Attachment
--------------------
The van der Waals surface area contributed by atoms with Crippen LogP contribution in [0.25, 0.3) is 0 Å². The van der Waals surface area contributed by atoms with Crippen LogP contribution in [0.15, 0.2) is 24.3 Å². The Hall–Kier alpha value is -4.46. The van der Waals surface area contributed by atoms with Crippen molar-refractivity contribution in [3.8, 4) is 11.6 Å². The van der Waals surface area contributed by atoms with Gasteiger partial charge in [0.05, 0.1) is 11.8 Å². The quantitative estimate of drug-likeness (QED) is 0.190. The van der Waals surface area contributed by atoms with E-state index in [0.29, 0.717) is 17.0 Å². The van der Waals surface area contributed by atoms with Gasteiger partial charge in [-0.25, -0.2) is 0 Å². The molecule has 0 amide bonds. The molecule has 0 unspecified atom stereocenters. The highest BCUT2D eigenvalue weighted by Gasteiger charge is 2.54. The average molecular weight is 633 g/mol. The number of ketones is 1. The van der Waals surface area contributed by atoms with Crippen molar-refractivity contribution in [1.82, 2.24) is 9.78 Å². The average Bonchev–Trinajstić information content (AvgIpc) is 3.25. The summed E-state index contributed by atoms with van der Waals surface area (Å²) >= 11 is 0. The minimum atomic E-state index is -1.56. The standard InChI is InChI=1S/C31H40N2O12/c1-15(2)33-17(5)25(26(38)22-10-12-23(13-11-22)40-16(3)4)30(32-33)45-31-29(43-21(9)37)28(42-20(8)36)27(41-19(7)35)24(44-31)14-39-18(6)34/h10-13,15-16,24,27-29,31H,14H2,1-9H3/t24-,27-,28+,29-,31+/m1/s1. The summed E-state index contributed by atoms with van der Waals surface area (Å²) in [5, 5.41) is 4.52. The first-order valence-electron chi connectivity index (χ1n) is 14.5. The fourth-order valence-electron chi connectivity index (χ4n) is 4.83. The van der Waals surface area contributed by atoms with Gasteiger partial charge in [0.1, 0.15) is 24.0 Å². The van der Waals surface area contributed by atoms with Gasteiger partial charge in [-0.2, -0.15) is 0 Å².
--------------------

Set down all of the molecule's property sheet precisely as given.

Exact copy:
The van der Waals surface area contributed by atoms with Crippen LogP contribution in [0.25, 0.3) is 0 Å². The van der Waals surface area contributed by atoms with Crippen LogP contribution in [0.15, 0.2) is 24.3 Å². The Hall–Kier alpha value is -4.46. The van der Waals surface area contributed by atoms with Crippen molar-refractivity contribution in [3.8, 4) is 11.6 Å². The van der Waals surface area contributed by atoms with Gasteiger partial charge in [0.05, 0.1) is 11.8 Å². The quantitative estimate of drug-likeness (QED) is 0.190. The van der Waals surface area contributed by atoms with E-state index in [0.29, 0.717) is 17.0 Å². The van der Waals surface area contributed by atoms with Gasteiger partial charge in [-0.25, -0.2) is 0 Å². The molecule has 0 amide bonds. The molecule has 0 unspecified atom stereocenters. The highest BCUT2D eigenvalue weighted by Gasteiger charge is 2.54. The average molecular weight is 633 g/mol. The number of ketones is 1. The van der Waals surface area contributed by atoms with Crippen molar-refractivity contribution in [1.82, 2.24) is 9.78 Å². The average Bonchev–Trinajstić information content (AvgIpc) is 3.25. The summed E-state index contributed by atoms with van der Waals surface area (Å²) >= 11 is 0. The minimum atomic E-state index is -1.56. The standard InChI is InChI=1S/C31H40N2O12/c1-15(2)33-17(5)25(26(38)22-10-12-23(13-11-22)40-16(3)4)30(32-33)45-31-29(43-21(9)37)28(42-20(8)36)27(41-19(7)35)24(44-31)14-39-18(6)34/h10-13,15-16,24,27-29,31H,14H2,1-9H3/t24-,27-,28+,29-,31+/m1/s1. The summed E-state index contributed by atoms with van der Waals surface area (Å²) in [5, 5.41) is 4.52. The first-order valence-electron chi connectivity index (χ1n) is 14.5. The fourth-order valence-electron chi connectivity index (χ4n) is 4.83. The van der Waals surface area contributed by atoms with Gasteiger partial charge in [0.1, 0.15) is 24.0 Å². The van der Waals surface area contributed by atoms with Gasteiger partial charge in [-0.2, -0.15) is 0 Å².